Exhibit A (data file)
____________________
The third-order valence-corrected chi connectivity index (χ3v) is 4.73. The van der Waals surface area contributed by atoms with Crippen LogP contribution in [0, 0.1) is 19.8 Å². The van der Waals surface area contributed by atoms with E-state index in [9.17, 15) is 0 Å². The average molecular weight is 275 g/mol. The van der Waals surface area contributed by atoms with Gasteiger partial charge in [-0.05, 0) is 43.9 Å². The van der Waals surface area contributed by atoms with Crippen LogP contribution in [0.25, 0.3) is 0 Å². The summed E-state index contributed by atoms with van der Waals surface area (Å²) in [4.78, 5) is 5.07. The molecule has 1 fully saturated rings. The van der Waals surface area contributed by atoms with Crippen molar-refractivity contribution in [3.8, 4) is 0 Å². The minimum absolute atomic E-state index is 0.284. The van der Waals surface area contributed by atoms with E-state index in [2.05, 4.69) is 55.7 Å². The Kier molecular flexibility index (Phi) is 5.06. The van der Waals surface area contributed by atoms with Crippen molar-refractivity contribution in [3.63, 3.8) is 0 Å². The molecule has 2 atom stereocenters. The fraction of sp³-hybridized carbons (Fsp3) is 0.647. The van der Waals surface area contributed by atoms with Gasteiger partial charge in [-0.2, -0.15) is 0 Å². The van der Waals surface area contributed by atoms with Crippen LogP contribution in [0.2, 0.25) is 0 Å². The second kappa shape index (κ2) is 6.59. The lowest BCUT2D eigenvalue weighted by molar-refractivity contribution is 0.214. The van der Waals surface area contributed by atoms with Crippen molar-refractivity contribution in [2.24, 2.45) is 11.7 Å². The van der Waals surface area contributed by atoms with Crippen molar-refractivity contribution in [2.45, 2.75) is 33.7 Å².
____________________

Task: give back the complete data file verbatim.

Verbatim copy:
The third-order valence-corrected chi connectivity index (χ3v) is 4.73. The van der Waals surface area contributed by atoms with Crippen LogP contribution in [0, 0.1) is 19.8 Å². The van der Waals surface area contributed by atoms with E-state index in [9.17, 15) is 0 Å². The average molecular weight is 275 g/mol. The van der Waals surface area contributed by atoms with Gasteiger partial charge in [-0.05, 0) is 43.9 Å². The van der Waals surface area contributed by atoms with Crippen LogP contribution in [0.25, 0.3) is 0 Å². The summed E-state index contributed by atoms with van der Waals surface area (Å²) in [4.78, 5) is 5.07. The molecule has 1 fully saturated rings. The van der Waals surface area contributed by atoms with Crippen molar-refractivity contribution in [3.8, 4) is 0 Å². The minimum absolute atomic E-state index is 0.284. The van der Waals surface area contributed by atoms with E-state index in [2.05, 4.69) is 55.7 Å². The Kier molecular flexibility index (Phi) is 5.06. The van der Waals surface area contributed by atoms with Crippen molar-refractivity contribution in [3.63, 3.8) is 0 Å². The molecule has 2 atom stereocenters. The fraction of sp³-hybridized carbons (Fsp3) is 0.647. The van der Waals surface area contributed by atoms with Gasteiger partial charge in [-0.2, -0.15) is 0 Å². The van der Waals surface area contributed by atoms with Crippen LogP contribution in [0.2, 0.25) is 0 Å². The second kappa shape index (κ2) is 6.59. The lowest BCUT2D eigenvalue weighted by molar-refractivity contribution is 0.214. The van der Waals surface area contributed by atoms with Crippen molar-refractivity contribution in [2.24, 2.45) is 11.7 Å². The van der Waals surface area contributed by atoms with Crippen molar-refractivity contribution in [2.45, 2.75) is 33.7 Å².